Darlene I have a question on blurry images. I still get a bit confused with the aperture settings. If I choose a low setting and have more than one person in the frame, I always have some blur when I choose the eye nearest the camera with spot metering. Should I change the meter setting or should I focus behind them, or in the middle to get them both in focus or choose a higher aperture and watch the shutter speed, using a tripod if it goes too low. My camera’s ISO only goes as high as 1600 and even at 400 I get noise. Thanks!

    • I think you are confusing two things: the aperture and metering. The aperture is the opening in the lens and the size of it controls depth of field. How you meter just controls how the camera measures the light. It’s hard to tell if you have blur from really shallow depth of field, or a slow shutter speed without seeing the image and your settings.

      That is a big limitation on the ISO range. Do you have a nifty 50, a 50mm f/1.8 lens? If not that will help but if you shoot wide opened you really have to be precise with where you focus and you cannot get groups all sharp at f/1.8. If you’re doing a portrait it is essential to use a tripod and I’d suggest f.5/6 or even f/8 for groups.

      • Lynne

        Thanks Darlene, I do have a nifty 50 and will definitely use it more, especially in low light conditions! I think my problem comes in with hand holding vs tripod but as I like to be mobile, perhaps I need to seriously look into my equipment. I mainly take pics of the children in my family and there is no way I can run after them with a tripod and make them stay still! Focusing on on one is not problem but when I want two of them in the same frame I have a problem!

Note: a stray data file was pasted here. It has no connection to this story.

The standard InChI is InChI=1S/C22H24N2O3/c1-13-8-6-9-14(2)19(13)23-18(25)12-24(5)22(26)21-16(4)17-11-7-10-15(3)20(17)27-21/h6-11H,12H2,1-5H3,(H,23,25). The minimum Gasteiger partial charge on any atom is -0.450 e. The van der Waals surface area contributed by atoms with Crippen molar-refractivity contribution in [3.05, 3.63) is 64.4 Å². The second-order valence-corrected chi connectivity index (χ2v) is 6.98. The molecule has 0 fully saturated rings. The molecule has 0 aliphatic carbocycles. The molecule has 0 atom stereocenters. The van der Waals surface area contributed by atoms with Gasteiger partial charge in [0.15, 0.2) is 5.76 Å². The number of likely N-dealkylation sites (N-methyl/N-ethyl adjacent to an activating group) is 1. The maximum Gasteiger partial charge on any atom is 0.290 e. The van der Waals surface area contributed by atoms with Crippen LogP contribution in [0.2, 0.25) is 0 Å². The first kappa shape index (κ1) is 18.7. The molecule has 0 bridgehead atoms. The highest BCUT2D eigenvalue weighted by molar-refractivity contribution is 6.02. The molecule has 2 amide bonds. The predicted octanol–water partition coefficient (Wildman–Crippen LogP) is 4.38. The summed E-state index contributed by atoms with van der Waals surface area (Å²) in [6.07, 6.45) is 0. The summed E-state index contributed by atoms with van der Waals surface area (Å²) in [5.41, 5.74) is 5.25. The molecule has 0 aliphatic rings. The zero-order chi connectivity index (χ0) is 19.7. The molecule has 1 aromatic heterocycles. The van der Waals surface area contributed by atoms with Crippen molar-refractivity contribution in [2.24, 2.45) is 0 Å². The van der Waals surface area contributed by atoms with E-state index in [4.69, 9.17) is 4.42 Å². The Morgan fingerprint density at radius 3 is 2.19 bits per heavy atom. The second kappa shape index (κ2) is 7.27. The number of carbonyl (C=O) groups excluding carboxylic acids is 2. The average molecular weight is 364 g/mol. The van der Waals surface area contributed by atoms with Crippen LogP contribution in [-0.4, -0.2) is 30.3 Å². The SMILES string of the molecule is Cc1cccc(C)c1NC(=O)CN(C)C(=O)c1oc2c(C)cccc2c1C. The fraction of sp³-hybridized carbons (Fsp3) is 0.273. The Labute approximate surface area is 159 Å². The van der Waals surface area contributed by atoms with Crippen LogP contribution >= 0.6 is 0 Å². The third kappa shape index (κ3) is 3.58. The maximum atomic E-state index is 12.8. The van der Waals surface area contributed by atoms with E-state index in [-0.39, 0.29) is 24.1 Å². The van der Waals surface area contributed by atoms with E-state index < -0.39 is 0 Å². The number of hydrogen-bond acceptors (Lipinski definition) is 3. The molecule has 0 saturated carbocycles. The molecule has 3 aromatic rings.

• Lynne

          What would your settings have been for the girls in item 8 above…. they were both beautifully exposed with no blur!

          • Likely fairly wide open on my 70-200 which is f/4. But they are both in focus because:

            1 – it’s not low light it’s bright sun so a very fast shutter speed. I just checked: ISO 400, f/4.5 at 1/2000th

            2 – they are side by side so same distance from each of them to the camera. You run into trouble when one is behind the other.